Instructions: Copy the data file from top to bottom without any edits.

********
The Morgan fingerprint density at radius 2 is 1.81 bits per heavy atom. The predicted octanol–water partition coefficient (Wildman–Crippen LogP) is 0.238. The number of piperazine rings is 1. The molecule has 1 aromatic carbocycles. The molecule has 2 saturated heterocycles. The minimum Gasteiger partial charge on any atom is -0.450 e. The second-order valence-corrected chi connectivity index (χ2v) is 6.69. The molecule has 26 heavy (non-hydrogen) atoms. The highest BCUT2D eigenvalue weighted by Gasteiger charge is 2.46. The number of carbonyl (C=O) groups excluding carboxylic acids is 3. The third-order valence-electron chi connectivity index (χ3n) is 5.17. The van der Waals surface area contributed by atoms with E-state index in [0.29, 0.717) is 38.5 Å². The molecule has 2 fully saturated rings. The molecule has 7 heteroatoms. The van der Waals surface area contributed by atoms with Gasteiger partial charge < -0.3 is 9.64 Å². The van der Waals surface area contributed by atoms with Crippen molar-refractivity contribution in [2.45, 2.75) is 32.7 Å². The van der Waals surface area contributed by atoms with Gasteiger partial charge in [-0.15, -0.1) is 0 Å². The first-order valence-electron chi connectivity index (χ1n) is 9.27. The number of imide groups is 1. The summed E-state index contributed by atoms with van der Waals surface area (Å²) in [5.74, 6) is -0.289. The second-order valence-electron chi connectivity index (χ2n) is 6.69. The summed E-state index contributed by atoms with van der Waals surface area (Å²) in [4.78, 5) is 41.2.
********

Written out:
The Morgan fingerprint density at radius 2 is 1.81 bits per heavy atom. The predicted octanol–water partition coefficient (Wildman–Crippen LogP) is 0.238. The number of piperazine rings is 1. The molecule has 1 aromatic carbocycles. The molecule has 2 saturated heterocycles. The minimum Gasteiger partial charge on any atom is -0.450 e. The second-order valence-corrected chi connectivity index (χ2v) is 6.69. The molecule has 26 heavy (non-hydrogen) atoms. The highest BCUT2D eigenvalue weighted by Gasteiger charge is 2.46. The number of carbonyl (C=O) groups excluding carboxylic acids is 3. The third-order valence-electron chi connectivity index (χ3n) is 5.17. The van der Waals surface area contributed by atoms with E-state index in [0.29, 0.717) is 38.5 Å². The molecule has 2 fully saturated rings. The molecule has 7 heteroatoms. The van der Waals surface area contributed by atoms with Gasteiger partial charge < -0.3 is 9.64 Å². The van der Waals surface area contributed by atoms with Crippen molar-refractivity contribution in [2.45, 2.75) is 32.7 Å². The van der Waals surface area contributed by atoms with Gasteiger partial charge in [-0.15, -0.1) is 0 Å². The first-order valence-electron chi connectivity index (χ1n) is 9.27. The number of imide groups is 1. The summed E-state index contributed by atoms with van der Waals surface area (Å²) in [5.74, 6) is -0.289. The second-order valence-electron chi connectivity index (χ2n) is 6.69. The summed E-state index contributed by atoms with van der Waals surface area (Å²) in [4.78, 5) is 41.2.